The civil service’s largest union has vowed to fight the government’s latest proposals to revise the Civil Service Compensation Scheme, which guides exit-packages for Whitehall staff, ahead of a meeting with newly-appointed Cabinet Office minister David Lidington.
In July last year PCS won a High Court challenge to a revised version of the scheme, introduced in late 2016, successfully arguing that it was unlawful because the union had been excluded from negotiations on the terms of the update.
The victory forced the government to revert to the previous incarnation of the CSCS and revisit settlements reached with staff in the months the “unlawful” version of the scheme was used to calculate pay-off and pension entitlements.
In an update on the union’s recent CSCS work, general secretary Mark Serwotka said some members had now received readjustment payments of £50,000 reflecting the difference in value between the 2010 version of the scheme and the deals they were given under the 2016 scheme.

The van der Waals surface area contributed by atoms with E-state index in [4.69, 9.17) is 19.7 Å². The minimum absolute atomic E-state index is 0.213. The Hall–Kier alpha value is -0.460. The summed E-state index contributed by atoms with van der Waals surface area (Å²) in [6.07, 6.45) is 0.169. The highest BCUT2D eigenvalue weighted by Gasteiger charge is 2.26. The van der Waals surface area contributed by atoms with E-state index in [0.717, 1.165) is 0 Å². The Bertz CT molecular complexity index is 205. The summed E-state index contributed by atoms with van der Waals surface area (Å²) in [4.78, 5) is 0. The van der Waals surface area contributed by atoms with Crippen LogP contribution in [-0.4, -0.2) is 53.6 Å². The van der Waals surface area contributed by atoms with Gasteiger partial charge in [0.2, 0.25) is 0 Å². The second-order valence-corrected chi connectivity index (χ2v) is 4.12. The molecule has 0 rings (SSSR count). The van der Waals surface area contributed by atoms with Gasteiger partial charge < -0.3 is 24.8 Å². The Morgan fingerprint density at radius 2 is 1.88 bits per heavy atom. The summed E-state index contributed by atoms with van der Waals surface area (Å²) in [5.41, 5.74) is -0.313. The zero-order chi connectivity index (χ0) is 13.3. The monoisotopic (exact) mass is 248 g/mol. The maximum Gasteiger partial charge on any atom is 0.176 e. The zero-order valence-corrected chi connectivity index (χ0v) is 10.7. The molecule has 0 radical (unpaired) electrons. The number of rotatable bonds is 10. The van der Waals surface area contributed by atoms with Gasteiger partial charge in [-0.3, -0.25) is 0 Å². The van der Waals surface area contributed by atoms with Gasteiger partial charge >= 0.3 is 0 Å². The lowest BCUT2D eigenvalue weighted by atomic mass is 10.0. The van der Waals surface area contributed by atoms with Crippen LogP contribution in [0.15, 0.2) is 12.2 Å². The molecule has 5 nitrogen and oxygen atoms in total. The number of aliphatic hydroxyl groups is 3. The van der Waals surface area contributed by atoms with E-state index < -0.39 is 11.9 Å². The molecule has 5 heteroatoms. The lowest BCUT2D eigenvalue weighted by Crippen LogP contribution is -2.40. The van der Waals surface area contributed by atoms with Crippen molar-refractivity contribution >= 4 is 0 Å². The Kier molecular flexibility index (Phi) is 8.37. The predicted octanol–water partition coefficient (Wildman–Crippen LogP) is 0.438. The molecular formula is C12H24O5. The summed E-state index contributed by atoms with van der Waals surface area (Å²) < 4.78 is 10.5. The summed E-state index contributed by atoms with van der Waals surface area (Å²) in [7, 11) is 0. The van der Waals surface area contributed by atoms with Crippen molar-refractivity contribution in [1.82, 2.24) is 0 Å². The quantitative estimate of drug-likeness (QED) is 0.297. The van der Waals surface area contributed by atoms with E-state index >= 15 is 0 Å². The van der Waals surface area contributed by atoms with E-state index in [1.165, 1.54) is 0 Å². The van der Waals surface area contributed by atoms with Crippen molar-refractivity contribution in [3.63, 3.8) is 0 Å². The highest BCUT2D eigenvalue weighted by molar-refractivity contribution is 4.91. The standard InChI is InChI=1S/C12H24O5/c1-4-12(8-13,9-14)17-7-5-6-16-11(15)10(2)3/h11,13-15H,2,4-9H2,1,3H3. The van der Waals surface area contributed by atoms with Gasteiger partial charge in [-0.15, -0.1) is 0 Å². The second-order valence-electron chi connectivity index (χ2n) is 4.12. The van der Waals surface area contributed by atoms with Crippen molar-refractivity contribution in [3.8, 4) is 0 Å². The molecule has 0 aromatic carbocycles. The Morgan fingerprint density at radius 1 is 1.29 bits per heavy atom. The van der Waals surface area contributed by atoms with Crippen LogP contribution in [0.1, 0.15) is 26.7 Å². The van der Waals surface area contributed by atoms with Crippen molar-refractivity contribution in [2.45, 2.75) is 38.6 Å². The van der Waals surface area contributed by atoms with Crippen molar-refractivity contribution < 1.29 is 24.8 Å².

He added that the union had also been able to help the small number of staff whose 2016-scheme settlements were higher than they would have been under the earlier scheme.
“The government wanted to claim back money from them – they have now decided to write off any overpayment,” he said.
However, Serwotka said that the government’s latest proposals for the CSCS – tabled in the autumn, following the High Court victory – were an intolerable deal that had to be fought.
“They still want to reduce your redundancy terms by 30% and that is completely unacceptable,” he said.
“We are determined to remain at the negotiating table, doing all we can to preserve hard-fought-for redundancy rights.”
PCS said Serwotka was due to meet with Lidington on the issue “shortly”.
Other unions with strong civil service member bases reacted cooly to PCS’s High Court victory last year.
Both Prospect and the FDA, which had taken an active role in the process that created the 2016 incarnation of the CSCS, argued that setting the scheme aside was likely to result in ministers looking to introduce even less favourable entitlements.